Territory Stories

Debates Day 3 - Thursday 13 February 2014

Details:

Title

Debates Day 3 - Thursday 13 February 2014

Other title

Parliamentary Record 10

Collection

Debates for 12th Assembly 2012 - 2016; ParliamentNT; Parliamentary Record; 12th Assembly 2012 - 2016

Date

2014-02-13

Notes

Made available by the Legislative Assembly of the Northern Territory

Language

English

Subject

Debates

Publisher name

Hansard Office

Place of publication

Darwin

File type

application/pdf

Use

Attribution International 4.0 (CC BY 4.0)

Copyright owner

Legislative Assembly of the Northern Territory

License

https://creativecommons.org/licenses/by/4.0/

Parent handle

http://hdl.handle.net/10070/268322

Citation address

https://hdl.handle.net/10070/438521

Page content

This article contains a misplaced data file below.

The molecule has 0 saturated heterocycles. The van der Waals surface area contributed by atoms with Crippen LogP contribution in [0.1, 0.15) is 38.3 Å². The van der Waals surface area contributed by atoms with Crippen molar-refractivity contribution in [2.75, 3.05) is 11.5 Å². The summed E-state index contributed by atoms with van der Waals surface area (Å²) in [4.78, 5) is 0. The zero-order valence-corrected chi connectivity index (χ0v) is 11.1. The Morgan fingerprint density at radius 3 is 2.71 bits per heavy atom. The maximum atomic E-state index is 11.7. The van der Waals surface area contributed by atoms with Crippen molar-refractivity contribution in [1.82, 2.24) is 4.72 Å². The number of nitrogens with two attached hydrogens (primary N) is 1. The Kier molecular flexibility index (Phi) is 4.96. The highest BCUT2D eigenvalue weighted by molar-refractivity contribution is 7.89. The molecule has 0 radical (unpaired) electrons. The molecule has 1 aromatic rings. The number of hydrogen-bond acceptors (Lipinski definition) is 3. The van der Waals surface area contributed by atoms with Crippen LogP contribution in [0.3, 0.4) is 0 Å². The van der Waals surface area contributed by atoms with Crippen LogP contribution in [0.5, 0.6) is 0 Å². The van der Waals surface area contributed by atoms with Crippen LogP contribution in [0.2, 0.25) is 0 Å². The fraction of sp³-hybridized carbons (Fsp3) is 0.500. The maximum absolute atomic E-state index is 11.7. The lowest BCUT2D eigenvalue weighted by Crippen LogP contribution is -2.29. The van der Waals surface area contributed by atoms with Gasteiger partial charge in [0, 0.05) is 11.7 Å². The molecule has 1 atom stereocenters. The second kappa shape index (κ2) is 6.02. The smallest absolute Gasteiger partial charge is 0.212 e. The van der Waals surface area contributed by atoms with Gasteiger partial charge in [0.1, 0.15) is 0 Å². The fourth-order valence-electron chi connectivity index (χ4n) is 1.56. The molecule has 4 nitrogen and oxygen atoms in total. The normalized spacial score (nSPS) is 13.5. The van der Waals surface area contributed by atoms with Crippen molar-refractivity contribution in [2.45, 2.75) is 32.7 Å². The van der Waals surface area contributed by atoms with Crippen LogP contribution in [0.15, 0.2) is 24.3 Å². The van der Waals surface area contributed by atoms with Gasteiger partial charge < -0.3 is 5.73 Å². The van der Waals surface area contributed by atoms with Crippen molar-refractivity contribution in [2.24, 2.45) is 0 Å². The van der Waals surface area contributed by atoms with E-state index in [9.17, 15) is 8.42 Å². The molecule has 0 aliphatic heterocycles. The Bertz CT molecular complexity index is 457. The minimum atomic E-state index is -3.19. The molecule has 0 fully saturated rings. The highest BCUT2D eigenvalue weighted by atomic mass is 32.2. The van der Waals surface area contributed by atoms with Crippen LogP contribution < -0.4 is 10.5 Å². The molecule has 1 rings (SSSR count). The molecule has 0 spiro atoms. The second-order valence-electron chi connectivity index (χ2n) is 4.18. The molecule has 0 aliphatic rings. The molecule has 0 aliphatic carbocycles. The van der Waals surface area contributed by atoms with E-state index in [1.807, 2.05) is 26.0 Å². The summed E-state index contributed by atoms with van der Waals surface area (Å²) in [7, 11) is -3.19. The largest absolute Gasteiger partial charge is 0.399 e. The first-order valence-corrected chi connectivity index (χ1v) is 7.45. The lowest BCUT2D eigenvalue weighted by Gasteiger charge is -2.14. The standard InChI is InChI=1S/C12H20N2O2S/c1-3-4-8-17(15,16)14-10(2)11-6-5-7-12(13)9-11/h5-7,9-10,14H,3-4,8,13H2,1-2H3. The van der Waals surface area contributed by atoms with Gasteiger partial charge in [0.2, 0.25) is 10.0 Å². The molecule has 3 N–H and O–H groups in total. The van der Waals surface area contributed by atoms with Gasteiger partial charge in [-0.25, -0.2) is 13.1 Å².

DEBATES Thursday 13 February 2014 3416 I remind you of the flack I copped when I signed for the location of the ConocoPhillips plant in the harbour. There was so much misinformation floating around, it was frightening. I had people telling me that if an LNG cargo ship catches fire in the harbour there would be a nuclear-like explosion, which was unbelievable. I had one of the CLP members, the then member for Goyder, objecting to the establishment of the ConocoPhillips plant in the harbour, which was utter rubbish. The only way we defended that was with clear scientific advice and presentation of all the facts to the public. Fracking can be a very contentious, sensitive issue because many people do not understand the science behind it or they misunderstand the frightening names of chemicals used in fracking. To give you an example, I recall a few years ago a campaign to ban H2O was run in America. H2O is a terrible element, which kills people. If there is H2O in a room, people die. An enormous number of people signed to ban H2O. What they signed to ban was water, which is what H2O is. You must be very careful how you go about fracking because you can finish with such a reaction from the public that it will be impossible to proceed. I encourage and support you to proceed with exploration for oil and gas. How it is done is to provide information to the public. It is better to be front-footed rather than try to defend it, because when you reach the stage of defence, you have already lost the war. Minister, I welcome this very good statement. I am also looking forward to hearing another statement about the Ord development because I understand it has gone belly-up and stalled. The Western Australia government does not like talking to anybody else. The food bowl described before will not be a food bowl. It will produce sugar, according to the Chinese. The Chinese are already telling people it might not happen in the next 10 years. We will see how things go. Thanks for the oil and gas statement. I can see things are happening. I wish you had more power to pressure your Chief Minister to provide gas to Gove because the company left, using the gas to Gove excuse to pull out. Oil and gas companies in Perth told me that. They also told me that had the Chief Minister spoken to them about gas, they could provide adequate gas for Power and Water and the refinery in Gove so Rio Tinto would not pull out. I find it completely embarrassing that the Chief Minister tried to find excuses about why Rio Tinto left. He tried to say I signed approval for Rio Tinto to export bauxite. Yes, I did. That was a requirement under the lease agreement the minister of the Northern Territory had to sign for Rio Tinto to export any amount of bauxite. Barry Coulter, the then CLP minister for Mines, when he was in power, had to sign exactly the same agreement for Rio Tinto to export bauxite. It was not an excuse for Rio Tinto to go. Rio Tinto had its own reason, but it was trying to find a trigger. The member for Blain knew and realised that. Unfortunately, the little boy opposite thought like a little boy and did not realise, did not get it, unless he had a secret agreement with Rio Tinto that he would pull out of the agreement for gas, so Rio Tinto would find the trigger to go. Yes, it is a conspiracy theory, but nothing would surprise me anymore. I hope you are strong enough, minister. I have heard rumours you might be prepared for bigger and better places. Nothing surprises me in this parliament. I have been here for 13 years and have seen things I did not believe possible. If, by any chance, you go to bigger and better places, you will have the opportunity to use your position as minister for Mines to do good things for the Territory. Remember, the Territory is not only Darwin and Katherine. It is Borroloola, Utopia, Alice Springs, the Tiwi Islands and everywhere else where people want jobs and do not have them. I thank the minister for this statement. It is a good statement and I fully support him. Forget the politics, this is about better jobs for Territorians, our kids, our people and the Territory. I will support him in future endeavours with regard to oil and gas. Ms WALKER (Nhulunbuy): Madam Speaker, I also welcome the statement from the minister. I thank him for bringing the statement about the Northern Territorys gas future before the House. I am sure members opposite are not surprised to see me stand, nor will they be surprised to hear my contribution to this debate will be about a lost opportunity for the gas future and a region shafted and devastated by the mishandling of a major gas deal that has seen a community declining before our very eyes. A gas deal was pulled from the table by the current Chief Minister, which has truly devastated a community. My constituents would expect nothing less of me than to seize every opportunity in this House to talk about and communicate to this parliament what their views are. The Chief Minister has little of substance to say on the subject of what they are doing to support the people of Nhulunbuy and the wider region. He has nothing to say about what he is doing in lobbying the federal government for support, other than to say, We are having discussions and meetings.